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Wednesday, September 11, 2013

'Broken Job Ladders and the Great Recession: Fast Food Edition'

Arin Dube at his blog:

Broken Job Ladders and the Great Recession: Fast Food Edition: One of the features of the current labor market is that the usual mechanisms by which people find better quality jobs have broken down, as net job creation in manufacturing sector, larger establishments and more established firms—all of which tend to pay better—have fallen relatively more. A key avenue for mobility, transitions between jobs, took a dive with the onset of the Great Recession, and has not recovered. In a recent paper, Giuseppe Moscarini and Fabien Postel-Vinay call this the failure of the job ladder.

One of the consequences of a broken job ladder is that workers take—and stick around in—less than ideal jobs like fast food. But the failure of the job ladder does not impact all workers equally. Higher-credentialed workers have more opportunities to get some job—any job—than their lower-credentialed counterparts. A college graduate can get a job at McDonald’s if she wants to, but a high school grad will have a hard time getting a job in finance. So as the labor market is stuck in a low gear, an increasing share of fast food vacancies are filled with people who may not have taken such jobs in a healthy labor market, or may have climbed up the job ladder to better opportunities. This is a form of skills-mismatch, but one that is induced by demand conditions. ... [evidence] ...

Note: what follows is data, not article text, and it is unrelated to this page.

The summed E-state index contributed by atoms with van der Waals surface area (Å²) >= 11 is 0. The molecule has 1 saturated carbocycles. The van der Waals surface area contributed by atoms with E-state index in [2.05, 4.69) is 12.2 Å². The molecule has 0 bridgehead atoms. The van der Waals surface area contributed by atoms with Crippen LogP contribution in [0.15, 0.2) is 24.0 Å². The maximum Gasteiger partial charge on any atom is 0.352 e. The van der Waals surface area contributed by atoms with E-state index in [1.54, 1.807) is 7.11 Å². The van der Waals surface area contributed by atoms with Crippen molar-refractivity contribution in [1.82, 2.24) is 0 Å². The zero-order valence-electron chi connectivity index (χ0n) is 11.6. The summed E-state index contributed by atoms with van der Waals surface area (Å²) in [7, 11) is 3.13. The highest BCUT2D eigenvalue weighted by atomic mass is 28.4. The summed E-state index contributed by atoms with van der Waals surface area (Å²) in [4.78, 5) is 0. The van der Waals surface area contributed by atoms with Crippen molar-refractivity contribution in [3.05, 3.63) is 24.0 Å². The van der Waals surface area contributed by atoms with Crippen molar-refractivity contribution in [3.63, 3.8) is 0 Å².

Overall, the evidence suggests that we have a stock of misallocated workers in jobs due to weak demand. When hiring kicks into a higher gear, it won’t just be the new job creation for low-credentialed workers that will help reduce their unemployment rate. When the job ladder starts working again, it will also pull out over-qualified workers from fast food checkout counters which will help their lesser-credentialed counterparts. A final observation: if we want to understand what moves the low-wage service job share of employment for non-college-educated workers, it’s not just technology and polarization that matter; pulls and pushes due to labor market slack matter as well. While I am looking at somewhat different questions, Dean Baker recently made a similar argument as well.

    Posted by on Wednesday, September 11, 2013 at 03:21 AM in Economics, Income Distribution, Unemployment | Permalink  Comments (31)


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